Multilevel regression problem

#1
I am new to multilevel models and I am basically wondering whether I can use a multilevel model at all, given the structure of my data.

I have collected data on membership of lobby groups in committees used by the Directorates-General (DGs) of the European Commission (the DGs are a bit like ministries in a national context). I have data on the number of committee seats occupied by each group for all DGs. Level 2 of the analysis would be lobby groups, level 1 would be the DGs.

Now, my problem is that many lobby groups are present in more than one DG. It is my understanding that multilevel regression should normally only be used if the cases on the lower level are nested in those of the higher level (i.e. students are parts of a class, classes are part of a school, etc.). In effect, the "students" (lobby groups) in my data are members of several "classes" (DGs) each. Is it still possible to do a multilevel model in this case?

I am thinking of "forcing" the lobby groups to be nested in the DGs by adding data rows, so that one lobby group present in 5 DGs effectively becomes 5 identical lobby groups present in 1 DG each. Is this advisable?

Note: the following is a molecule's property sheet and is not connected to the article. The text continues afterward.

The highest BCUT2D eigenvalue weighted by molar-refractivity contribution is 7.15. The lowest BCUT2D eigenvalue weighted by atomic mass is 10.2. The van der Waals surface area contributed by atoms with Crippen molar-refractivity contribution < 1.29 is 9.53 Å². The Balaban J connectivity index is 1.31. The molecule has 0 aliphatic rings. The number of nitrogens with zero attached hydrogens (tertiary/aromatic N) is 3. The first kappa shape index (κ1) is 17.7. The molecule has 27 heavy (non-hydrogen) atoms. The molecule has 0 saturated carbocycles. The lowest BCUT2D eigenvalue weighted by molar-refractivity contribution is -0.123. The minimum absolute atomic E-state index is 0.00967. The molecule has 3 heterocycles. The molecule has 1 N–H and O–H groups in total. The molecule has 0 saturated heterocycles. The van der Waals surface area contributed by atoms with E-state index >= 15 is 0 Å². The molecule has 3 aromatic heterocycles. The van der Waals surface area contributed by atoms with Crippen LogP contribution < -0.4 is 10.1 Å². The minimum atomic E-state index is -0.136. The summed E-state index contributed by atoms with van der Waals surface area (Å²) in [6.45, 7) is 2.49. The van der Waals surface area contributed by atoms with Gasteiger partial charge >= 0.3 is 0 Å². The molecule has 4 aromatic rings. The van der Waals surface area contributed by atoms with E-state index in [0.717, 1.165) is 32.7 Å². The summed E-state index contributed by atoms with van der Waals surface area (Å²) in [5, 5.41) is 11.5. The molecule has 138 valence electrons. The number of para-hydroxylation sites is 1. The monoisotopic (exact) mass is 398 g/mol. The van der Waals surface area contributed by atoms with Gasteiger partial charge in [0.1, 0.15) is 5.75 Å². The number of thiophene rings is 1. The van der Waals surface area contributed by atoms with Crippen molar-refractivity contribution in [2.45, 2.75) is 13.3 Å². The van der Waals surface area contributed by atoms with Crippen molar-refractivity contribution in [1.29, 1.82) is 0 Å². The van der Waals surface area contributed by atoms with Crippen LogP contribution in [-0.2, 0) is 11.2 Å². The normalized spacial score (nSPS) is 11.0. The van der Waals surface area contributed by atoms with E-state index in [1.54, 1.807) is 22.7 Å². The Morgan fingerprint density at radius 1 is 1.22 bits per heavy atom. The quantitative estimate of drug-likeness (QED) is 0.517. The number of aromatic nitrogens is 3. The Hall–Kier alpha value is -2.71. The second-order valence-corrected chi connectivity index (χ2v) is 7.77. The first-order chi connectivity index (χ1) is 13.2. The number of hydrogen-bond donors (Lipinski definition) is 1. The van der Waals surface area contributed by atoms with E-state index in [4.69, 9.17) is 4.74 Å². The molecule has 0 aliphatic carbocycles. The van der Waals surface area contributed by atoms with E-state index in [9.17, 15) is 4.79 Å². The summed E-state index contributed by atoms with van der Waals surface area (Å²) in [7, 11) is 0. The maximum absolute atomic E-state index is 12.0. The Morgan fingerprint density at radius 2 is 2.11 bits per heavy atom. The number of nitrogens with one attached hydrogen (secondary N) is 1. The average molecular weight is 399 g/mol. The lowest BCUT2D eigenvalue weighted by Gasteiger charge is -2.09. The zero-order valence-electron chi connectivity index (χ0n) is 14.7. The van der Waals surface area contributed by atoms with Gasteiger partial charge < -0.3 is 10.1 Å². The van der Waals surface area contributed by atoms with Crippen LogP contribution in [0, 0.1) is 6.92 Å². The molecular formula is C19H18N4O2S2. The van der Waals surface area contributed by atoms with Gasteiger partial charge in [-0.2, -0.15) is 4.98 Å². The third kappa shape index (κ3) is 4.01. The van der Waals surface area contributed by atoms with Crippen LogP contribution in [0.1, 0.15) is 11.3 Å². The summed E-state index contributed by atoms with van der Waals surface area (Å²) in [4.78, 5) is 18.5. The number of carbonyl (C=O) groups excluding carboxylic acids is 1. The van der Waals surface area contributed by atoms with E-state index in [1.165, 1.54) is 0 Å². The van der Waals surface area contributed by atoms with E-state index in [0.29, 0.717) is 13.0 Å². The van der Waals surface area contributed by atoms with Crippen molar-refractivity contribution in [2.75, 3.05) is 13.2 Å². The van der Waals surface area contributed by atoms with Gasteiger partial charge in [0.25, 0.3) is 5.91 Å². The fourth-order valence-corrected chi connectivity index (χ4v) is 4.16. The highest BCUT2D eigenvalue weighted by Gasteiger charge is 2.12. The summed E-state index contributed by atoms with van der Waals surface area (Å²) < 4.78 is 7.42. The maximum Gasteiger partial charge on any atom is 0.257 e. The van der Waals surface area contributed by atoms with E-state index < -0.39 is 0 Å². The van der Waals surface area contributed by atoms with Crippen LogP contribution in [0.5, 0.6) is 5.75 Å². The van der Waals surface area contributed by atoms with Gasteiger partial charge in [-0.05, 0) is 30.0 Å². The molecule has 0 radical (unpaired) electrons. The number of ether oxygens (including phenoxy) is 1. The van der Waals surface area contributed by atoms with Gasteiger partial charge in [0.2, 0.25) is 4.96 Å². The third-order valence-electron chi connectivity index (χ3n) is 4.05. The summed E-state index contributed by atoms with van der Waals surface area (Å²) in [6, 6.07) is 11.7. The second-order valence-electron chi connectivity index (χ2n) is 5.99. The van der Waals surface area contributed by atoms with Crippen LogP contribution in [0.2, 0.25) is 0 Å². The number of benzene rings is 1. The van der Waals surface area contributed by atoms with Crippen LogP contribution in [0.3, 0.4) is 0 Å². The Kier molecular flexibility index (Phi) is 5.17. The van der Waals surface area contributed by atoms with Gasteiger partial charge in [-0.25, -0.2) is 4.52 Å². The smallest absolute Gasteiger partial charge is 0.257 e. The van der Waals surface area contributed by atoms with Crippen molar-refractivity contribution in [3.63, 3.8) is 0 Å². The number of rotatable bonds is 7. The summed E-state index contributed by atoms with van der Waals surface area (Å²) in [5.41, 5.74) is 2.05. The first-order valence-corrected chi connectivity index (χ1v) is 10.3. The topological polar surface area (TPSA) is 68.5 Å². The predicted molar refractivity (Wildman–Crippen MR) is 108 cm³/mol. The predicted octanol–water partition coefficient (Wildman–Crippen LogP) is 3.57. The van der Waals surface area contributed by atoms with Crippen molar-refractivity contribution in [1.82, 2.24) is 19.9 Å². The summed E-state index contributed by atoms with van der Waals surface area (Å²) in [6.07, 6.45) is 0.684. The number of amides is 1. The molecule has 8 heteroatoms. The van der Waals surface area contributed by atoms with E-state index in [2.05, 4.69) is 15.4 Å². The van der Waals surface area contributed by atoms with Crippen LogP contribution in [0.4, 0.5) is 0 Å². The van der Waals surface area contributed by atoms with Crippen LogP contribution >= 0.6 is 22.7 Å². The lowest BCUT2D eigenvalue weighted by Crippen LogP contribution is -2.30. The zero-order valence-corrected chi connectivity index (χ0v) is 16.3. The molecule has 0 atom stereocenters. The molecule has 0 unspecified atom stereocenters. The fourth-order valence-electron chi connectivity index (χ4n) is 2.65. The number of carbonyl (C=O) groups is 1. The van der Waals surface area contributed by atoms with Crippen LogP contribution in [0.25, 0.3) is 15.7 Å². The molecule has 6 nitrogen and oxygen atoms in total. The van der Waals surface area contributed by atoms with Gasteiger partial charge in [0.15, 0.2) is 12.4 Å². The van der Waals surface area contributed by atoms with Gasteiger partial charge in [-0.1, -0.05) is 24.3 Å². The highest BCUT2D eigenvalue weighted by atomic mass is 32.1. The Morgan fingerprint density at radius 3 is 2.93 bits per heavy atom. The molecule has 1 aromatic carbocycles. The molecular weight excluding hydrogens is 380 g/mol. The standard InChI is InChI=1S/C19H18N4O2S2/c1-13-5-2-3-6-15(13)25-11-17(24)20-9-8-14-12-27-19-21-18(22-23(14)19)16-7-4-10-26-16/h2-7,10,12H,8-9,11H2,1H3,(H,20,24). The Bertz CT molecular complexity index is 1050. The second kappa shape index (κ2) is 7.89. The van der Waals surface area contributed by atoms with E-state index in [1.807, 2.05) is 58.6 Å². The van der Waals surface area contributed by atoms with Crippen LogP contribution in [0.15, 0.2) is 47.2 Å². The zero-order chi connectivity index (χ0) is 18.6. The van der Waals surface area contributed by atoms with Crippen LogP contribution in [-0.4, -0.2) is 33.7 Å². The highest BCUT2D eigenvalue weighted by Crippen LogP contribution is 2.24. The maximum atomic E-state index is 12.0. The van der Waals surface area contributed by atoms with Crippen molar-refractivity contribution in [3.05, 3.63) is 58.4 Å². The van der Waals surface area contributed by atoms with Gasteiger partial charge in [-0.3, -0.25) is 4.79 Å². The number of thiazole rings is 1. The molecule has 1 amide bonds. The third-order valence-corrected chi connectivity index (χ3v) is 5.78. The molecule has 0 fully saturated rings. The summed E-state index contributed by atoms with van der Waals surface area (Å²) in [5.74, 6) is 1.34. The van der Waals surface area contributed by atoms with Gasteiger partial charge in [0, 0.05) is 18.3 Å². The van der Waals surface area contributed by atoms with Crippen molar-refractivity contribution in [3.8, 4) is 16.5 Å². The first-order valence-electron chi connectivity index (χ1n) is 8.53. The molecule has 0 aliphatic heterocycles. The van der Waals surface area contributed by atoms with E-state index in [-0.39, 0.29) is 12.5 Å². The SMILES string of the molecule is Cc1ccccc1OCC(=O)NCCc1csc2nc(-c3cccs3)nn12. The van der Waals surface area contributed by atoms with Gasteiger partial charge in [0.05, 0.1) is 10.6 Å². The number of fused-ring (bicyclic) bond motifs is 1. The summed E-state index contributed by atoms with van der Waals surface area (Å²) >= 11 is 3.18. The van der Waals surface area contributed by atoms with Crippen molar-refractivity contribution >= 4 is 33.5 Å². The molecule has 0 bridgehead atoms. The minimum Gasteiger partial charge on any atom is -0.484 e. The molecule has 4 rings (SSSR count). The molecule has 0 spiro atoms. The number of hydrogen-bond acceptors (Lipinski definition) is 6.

Many thanks in advance!
 
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Jake

Cookie Scientist
#2
Now, my problem is that many lobby groups are present in more than one DG. It is my understanding that multilevel regression should normally only be used if the cases on the lower level are nested in those of the higher level (i.e. students are parts of a class, classes are part of a school, etc.). In effect, the "students" (lobby groups) in my data are members of several "classes" (DGs) each. Is it still possible to do a multilevel model in this case?
Yes, it is still possible. You are dealing with crossed random effects (as opposed to hierarchical/nested random effects, which is the somewhat more traditional or classic case).

A perfectly hierarchical dataset is one in which every DG is in one and only one lobby group.

A perfectly crossed dataset is one in which every DG is observed with every lobby group (so you could imagine, for example, a matrix where rows = DGs and columns = lobby groups, and there is at least 1 observation in every cell).

Your data is in between. This is sometimes called a partially crossed dataset. Most modern multilevel model packages can handle this kind of data (although the popular package "HLM" cannot).